• 0

In a courtroom, news reporters ought to be seen but never heard, so I had to resist the urge to stand and clap earlier this month at the Christian County Justice Center when I heard a judge offer his opinion of the internet site called Topix.

  • 0

When Jim Cherry retired from the Kentucky New Era in 1994, I wrote a column describing how most of his co-workers continued to address him as “Mr. Cherry” even after the formality of titles and surnames had been dropped for everyone else except then-publisher Robert C. Carter.

  • 0

There’s hardly a square mile in Kentucky that’s not occupied by diehard fans of UK football, men’s and women’s basketball and several other Division I athletic teams. But the intensity of UK’s following is greater in Lexington — especially on game day — than it is anywhere else in state.

  • 0

Journalists who’ve worked long enough at one newspaper to establish connections in a community typically announce their departure in a column that runs the same day they are headed out the door. By the time readers know they are leaving, they’ve already emptied their desk drawers, erased fin…

  • 0

A couple of years ago in a column, I imagined how wonderful it would be if a small brewery opened in an old building downtown. I am not brave enough to try such a venture myself, but I sure have wanted to support someone who would take the risk.

  • 0

Newspaper people still refer to mailbag columns as a way to share a number of seemingly unrelated topics that are inspired by messages from readers.

  • 0

When James White walked into the New Era’s newsroom Friday morning, it took about 60 seconds for the two of us to start sharing stories about my dad, Dr. Frank Pitzer, and the time he made a trip to see James graduate from Harvard University.

featured
  • 0

Hopkinsville Brewing Co. is not open just yet, but for the first time there is beer fermenting inside the downtown brewery’s stainless steel tanks.

  • 0

Occasionally when Tony and Carol Kirves invest in some maintenance of the 1880s building they own at Ninth and Main streets, a piece of history is peeled back to uncover another story of the old place.

  • 0

A membership drive is underway for the new Friends of the Hopkinsville-Christian County Public Library, and a formal kick-off is planned Sept. 8 at the library.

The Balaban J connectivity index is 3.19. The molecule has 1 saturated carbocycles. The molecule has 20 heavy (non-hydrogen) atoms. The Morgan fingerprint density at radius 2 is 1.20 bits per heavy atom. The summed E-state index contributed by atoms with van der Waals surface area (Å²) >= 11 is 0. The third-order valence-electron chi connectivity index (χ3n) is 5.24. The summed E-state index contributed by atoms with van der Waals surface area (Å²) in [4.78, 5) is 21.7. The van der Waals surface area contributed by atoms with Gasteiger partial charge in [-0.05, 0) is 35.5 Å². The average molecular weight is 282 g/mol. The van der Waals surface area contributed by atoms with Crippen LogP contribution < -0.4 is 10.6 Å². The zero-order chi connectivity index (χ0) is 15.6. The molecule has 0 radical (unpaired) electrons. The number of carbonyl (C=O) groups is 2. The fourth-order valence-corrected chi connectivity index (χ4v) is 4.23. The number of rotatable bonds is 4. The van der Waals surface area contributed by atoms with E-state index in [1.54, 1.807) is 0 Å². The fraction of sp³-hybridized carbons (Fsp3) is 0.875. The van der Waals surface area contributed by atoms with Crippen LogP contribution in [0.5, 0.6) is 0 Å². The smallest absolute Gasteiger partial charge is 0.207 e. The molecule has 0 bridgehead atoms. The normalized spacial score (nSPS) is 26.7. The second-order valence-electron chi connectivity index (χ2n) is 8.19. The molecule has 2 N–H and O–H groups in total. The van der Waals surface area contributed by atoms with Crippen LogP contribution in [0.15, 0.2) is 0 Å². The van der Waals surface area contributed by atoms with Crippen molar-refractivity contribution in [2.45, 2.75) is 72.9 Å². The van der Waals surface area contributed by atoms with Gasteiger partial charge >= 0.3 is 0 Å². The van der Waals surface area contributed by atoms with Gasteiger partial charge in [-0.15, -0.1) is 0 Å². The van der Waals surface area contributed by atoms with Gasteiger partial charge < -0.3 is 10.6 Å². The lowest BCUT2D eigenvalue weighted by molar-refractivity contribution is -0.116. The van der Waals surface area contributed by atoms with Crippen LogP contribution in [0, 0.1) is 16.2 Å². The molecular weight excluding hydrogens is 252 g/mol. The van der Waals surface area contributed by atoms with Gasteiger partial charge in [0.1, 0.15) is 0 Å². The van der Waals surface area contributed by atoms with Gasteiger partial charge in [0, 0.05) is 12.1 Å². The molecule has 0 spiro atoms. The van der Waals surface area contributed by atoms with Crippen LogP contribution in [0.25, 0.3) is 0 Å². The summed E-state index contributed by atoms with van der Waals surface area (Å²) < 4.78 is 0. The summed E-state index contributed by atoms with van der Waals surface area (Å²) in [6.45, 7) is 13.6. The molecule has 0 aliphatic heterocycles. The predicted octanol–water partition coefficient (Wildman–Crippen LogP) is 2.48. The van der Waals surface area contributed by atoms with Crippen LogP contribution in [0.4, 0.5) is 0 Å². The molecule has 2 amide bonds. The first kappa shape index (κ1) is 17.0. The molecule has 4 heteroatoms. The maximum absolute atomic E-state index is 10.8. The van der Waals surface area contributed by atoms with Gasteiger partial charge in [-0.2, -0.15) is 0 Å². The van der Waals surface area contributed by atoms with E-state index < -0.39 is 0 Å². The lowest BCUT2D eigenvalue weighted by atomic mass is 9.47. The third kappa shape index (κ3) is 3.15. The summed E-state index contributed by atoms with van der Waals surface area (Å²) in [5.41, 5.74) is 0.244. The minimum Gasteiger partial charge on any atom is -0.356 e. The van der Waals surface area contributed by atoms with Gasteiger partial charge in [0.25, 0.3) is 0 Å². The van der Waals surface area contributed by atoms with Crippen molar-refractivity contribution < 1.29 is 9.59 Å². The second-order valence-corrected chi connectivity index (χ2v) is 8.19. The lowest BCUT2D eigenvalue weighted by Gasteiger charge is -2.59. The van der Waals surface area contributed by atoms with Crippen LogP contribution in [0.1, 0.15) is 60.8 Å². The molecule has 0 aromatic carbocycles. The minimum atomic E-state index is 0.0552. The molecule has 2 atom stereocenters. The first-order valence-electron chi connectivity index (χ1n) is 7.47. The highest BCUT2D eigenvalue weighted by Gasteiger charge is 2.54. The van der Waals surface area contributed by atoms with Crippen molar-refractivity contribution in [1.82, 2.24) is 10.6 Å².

• 0

Every thing under the sun, it seems, has its own special week — and the people who sell produce, eggs, cheese, meat, flowers and other locally grown and crafted goods are no exception. National Farmers Market week has some important news to justify the declaration of a special week. (It’s no…

  • 0

When I heard that the Little River Cycling Club took its moonlight ride Wednesday evening through my childhood neighborhood, I was suddenly nostalgic for the early 1970s when a banana-seat bicycle was standard issue for almost every kid who was past training wheels but still a few years shy …

  • 0

The sounds of “meow, meow” rose from a bush outside the New Era’s offices last Monday morning. It was around the same time a few readers were sending me messages about the column I’d written for that day’s paper on three black kittens being dumped in the middle of the Ninth Street.

  • 0

Of all the things I heard or read about Hopkinsville resident Don Smith after his death last weekend, this one stands out: “As he worked in the yard, rabbits and hummingbirds sat or hovered inches from him without fear.”

  • 0

Early Sunday afternoon, three frantic black kittens started looking for an escape route from the middle of Ninth Street just as I stopped at the red light on Skyline Drive. I might have seen someone dumping the animals near that spot if I’d pulled up to the intersection just a few minutes ea…

  • 0

A couple of years ago when I joined the governing board for the Kentucky Historical Society, I got a “backstage” tour of the Thomas D. Clark Center for Kentucky History in downtown Frankfort. That day I learned about an ingenious invention that came out of the Bluegrass region — and which mo…

  • 0

Later this summer, a monument will be dedicated in Nashville’s Centennial Park to honor five activist women who became American heroes for pushing the Tennessee legislature to pass the 19th Amendment, which gave women the right to vote in 1920.

  • 0

I’ve been thinking about a story I covered for the New Era almost 20 years ago when the old Heart of Hopkinsville, a group that promoted downtown, organized its first Blues and Jazz Festival. It was the last week of June 1997 in Founders Square at Ninth and Main.

  • 0

It’s hard to beat a good letter to editor — and one of the best I’ve seen in some time came recently to the New Era from Hopkinsville resident Dr. Bob Haile. He wanted to share an old story about South Christian High School and its bold request for a former U.S. vice president to speak at th…

  • 1

“Where does Cassius Clay, the self-proclaimed heavyweight champion, get his confidence? You need go no farther than 1020 Hayes St. in Hopkinsville, the home of Clay’s grandparents. No one is more confident that Cassius will soon wear the coveted heavyweight crown than John and Eliza Grady.”